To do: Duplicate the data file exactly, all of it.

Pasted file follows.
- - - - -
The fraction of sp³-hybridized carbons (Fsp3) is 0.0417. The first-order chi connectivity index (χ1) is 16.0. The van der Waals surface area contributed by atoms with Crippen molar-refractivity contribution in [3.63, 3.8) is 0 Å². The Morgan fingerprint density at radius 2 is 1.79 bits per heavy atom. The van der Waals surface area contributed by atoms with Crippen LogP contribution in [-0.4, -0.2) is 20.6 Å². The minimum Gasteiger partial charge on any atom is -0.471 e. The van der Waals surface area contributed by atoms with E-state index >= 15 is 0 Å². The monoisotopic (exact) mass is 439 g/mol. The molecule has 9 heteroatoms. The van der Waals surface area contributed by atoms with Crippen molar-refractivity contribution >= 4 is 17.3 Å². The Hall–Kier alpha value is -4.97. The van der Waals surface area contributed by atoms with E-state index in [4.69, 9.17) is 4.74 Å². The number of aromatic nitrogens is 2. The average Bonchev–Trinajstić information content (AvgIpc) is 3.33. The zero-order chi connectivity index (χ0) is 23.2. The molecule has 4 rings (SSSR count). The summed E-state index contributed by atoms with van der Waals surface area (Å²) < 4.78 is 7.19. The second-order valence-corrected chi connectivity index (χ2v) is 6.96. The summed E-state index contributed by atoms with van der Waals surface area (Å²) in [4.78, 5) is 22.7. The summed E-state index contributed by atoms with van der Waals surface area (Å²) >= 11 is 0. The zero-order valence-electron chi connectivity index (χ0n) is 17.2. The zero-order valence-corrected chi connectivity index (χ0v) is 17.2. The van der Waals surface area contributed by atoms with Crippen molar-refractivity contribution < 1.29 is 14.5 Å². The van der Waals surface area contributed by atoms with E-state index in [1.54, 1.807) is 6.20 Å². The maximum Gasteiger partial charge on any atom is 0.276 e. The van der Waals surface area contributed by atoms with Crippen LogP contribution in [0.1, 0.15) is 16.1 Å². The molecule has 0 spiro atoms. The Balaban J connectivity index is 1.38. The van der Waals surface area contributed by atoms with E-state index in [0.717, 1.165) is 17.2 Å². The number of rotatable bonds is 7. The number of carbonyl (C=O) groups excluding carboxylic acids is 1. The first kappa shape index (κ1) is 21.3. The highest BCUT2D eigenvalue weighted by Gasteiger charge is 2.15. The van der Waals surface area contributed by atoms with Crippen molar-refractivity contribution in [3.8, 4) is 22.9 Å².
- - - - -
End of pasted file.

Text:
The fraction of sp³-hybridized carbons (Fsp3) is 0.0417. The first-order chi connectivity index (χ1) is 16.0. The van der Waals surface area contributed by atoms with Crippen molar-refractivity contribution in [3.63, 3.8) is 0 Å². The Morgan fingerprint density at radius 2 is 1.79 bits per heavy atom. The van der Waals surface area contributed by atoms with Crippen LogP contribution in [-0.4, -0.2) is 20.6 Å². The minimum Gasteiger partial charge on any atom is -0.471 e. The van der Waals surface area contributed by atoms with E-state index >= 15 is 0 Å². The monoisotopic (exact) mass is 439 g/mol. The molecule has 9 heteroatoms. The van der Waals surface area contributed by atoms with Crippen molar-refractivity contribution >= 4 is 17.3 Å². The Hall–Kier alpha value is -4.97. The van der Waals surface area contributed by atoms with E-state index in [4.69, 9.17) is 4.74 Å². The number of aromatic nitrogens is 2. The average Bonchev–Trinajstić information content (AvgIpc) is 3.33. The zero-order chi connectivity index (χ0) is 23.2. The molecule has 4 rings (SSSR count). The summed E-state index contributed by atoms with van der Waals surface area (Å²) < 4.78 is 7.19. The second-order valence-corrected chi connectivity index (χ2v) is 6.96. The summed E-state index contributed by atoms with van der Waals surface area (Å²) in [4.78, 5) is 22.7. The summed E-state index contributed by atoms with van der Waals surface area (Å²) >= 11 is 0. The zero-order valence-electron chi connectivity index (χ0n) is 17.2. The zero-order valence-corrected chi connectivity index (χ0v) is 17.2. The van der Waals surface area contributed by atoms with Crippen molar-refractivity contribution < 1.29 is 14.5 Å². The van der Waals surface area contributed by atoms with E-state index in [1.54, 1.807) is 6.20 Å². The maximum Gasteiger partial charge on any atom is 0.276 e. The van der Waals surface area contributed by atoms with Crippen LogP contribution in [0.1, 0.15) is 16.1 Å². The molecule has 0 spiro atoms. The Balaban J connectivity index is 1.38. The van der Waals surface area contributed by atoms with E-state index in [0.717, 1.165) is 17.2 Å². The number of rotatable bonds is 7. The number of carbonyl (C=O) groups excluding carboxylic acids is 1. The first kappa shape index (κ1) is 21.3. The highest BCUT2D eigenvalue weighted by Gasteiger charge is 2.15. The van der Waals surface area contributed by atoms with Crippen molar-refractivity contribution in [3.8, 4) is 22.9 Å².